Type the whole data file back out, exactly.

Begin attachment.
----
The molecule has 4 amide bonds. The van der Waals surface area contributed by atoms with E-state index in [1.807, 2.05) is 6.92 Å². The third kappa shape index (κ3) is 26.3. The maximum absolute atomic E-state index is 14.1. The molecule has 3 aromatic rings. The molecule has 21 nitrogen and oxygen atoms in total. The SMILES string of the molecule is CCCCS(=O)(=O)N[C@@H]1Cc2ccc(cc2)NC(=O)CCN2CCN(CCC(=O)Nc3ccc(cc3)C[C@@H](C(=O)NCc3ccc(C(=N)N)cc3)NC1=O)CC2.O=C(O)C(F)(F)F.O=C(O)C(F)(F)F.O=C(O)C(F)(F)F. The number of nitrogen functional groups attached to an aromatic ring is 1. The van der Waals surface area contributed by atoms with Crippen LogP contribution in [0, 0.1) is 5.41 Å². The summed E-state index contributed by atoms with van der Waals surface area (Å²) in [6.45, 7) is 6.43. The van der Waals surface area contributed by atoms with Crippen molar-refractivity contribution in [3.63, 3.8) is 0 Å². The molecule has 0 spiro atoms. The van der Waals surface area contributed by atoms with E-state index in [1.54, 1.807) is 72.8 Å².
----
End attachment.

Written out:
The molecule has 4 amide bonds. The van der Waals surface area contributed by atoms with E-state index in [1.807, 2.05) is 6.92 Å². The third kappa shape index (κ3) is 26.3. The maximum absolute atomic E-state index is 14.1. The molecule has 3 aromatic rings. The molecule has 21 nitrogen and oxygen atoms in total. The SMILES string of the molecule is CCCCS(=O)(=O)N[C@@H]1Cc2ccc(cc2)NC(=O)CCN2CCN(CCC(=O)Nc3ccc(cc3)C[C@@H](C(=O)NCc3ccc(C(=N)N)cc3)NC1=O)CC2.O=C(O)C(F)(F)F.O=C(O)C(F)(F)F.O=C(O)C(F)(F)F. The number of nitrogen functional groups attached to an aromatic ring is 1. The van der Waals surface area contributed by atoms with Crippen LogP contribution in [0, 0.1) is 5.41 Å². The summed E-state index contributed by atoms with van der Waals surface area (Å²) in [6.45, 7) is 6.43. The van der Waals surface area contributed by atoms with Crippen molar-refractivity contribution in [3.63, 3.8) is 0 Å². The molecule has 0 spiro atoms. The van der Waals surface area contributed by atoms with E-state index in [1.54, 1.807) is 72.8 Å².